NEW YORK: Advertising revenues for US newspapers are continuing to fall, with the nation's largest newspaper chain announcing a fresh decline for the second quarter of 2011.
Gannett, which publishes USA Today, 81 other daily titles and 1000 weekly newspapers, reported a quarterly decline of 2.2% for total revenues, which fell to $1.33bn for the three-month period. Ad revenues were hit still harder, falling by 6.5% across the company's portfolio as national, automotive and retail advertisers tightened their budgets.
In a conference call to the New York Times, Gardia Martore, president and CEO of Gannett explained that advertising revenue for Q3 is "getting off to the same start" as in the second quarter.
Newspapers in the US are particularly vulnerable to a downturn in media budgets because they have a relatively higher dependence on advertising than papers in other regions.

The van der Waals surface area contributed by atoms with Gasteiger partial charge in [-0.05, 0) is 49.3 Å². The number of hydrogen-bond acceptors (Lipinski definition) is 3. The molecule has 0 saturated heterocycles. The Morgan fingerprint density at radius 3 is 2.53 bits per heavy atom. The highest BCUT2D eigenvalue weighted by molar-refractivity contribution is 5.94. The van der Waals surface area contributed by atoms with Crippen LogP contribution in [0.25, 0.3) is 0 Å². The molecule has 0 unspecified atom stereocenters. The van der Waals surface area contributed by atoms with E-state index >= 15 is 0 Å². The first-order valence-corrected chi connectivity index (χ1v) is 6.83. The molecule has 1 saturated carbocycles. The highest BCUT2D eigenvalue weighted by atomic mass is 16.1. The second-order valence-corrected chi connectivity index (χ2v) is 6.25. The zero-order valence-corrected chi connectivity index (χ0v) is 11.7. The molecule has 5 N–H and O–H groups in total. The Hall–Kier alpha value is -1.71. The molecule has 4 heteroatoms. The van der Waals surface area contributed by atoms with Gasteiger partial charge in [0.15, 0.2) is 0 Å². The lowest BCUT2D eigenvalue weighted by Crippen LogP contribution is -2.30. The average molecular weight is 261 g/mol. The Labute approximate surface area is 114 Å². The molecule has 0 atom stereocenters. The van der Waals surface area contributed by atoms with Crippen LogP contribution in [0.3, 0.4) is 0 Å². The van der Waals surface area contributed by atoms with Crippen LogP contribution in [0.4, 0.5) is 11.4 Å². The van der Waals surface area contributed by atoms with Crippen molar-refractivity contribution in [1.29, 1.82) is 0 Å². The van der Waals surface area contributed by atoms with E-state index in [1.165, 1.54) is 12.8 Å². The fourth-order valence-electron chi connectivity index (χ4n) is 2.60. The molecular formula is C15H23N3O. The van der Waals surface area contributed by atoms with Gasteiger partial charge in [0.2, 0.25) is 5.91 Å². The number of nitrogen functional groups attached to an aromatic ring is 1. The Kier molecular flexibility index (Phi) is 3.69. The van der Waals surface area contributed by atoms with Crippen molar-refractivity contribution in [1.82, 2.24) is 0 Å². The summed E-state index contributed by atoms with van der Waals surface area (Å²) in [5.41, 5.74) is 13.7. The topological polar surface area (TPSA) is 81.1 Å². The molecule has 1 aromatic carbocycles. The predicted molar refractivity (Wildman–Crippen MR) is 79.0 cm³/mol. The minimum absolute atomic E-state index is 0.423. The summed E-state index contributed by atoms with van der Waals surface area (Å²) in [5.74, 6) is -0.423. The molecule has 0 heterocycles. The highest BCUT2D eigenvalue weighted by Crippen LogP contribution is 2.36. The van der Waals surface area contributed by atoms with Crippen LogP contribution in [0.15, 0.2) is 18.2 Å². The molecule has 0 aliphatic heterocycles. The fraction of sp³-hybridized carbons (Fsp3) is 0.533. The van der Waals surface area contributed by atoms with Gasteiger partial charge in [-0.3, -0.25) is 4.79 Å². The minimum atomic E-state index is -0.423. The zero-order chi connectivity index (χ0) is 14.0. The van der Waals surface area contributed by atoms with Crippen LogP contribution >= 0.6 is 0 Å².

Figures from the OECD for 2010 show that advertising income equates to 57% of global newspaper revenues, with circulation accounting for the 43%.
By contrast, in the US newspapers rely on 73% of their income from advertising.
The local nature of many US newspapers could also encourage a reliance on advertising revenues as circulation growth may be limited by regionalised content.
The OECD also found that between 2007 and 2009 US newspaper revenues from online and offline circulations and advertising dropped by around 30%. In the UK, they fell 21%.
According to Warc's latest International Ad Forecast, US newspaper adspend is to fall by 5.2% to $21.26bn in 2011. This follows a 9.7% decline in 2011.
In response to the rapid growth in digital platforms, newspapers are increasingly looking for new solutions to address the decline in their revenue bases.
Gannett's digital advertising revenue increased by almost 13% in the second quarter to reach $173.4 million.
Data sourced from The New York Times and The Pew Research Center; additional content by Warc staff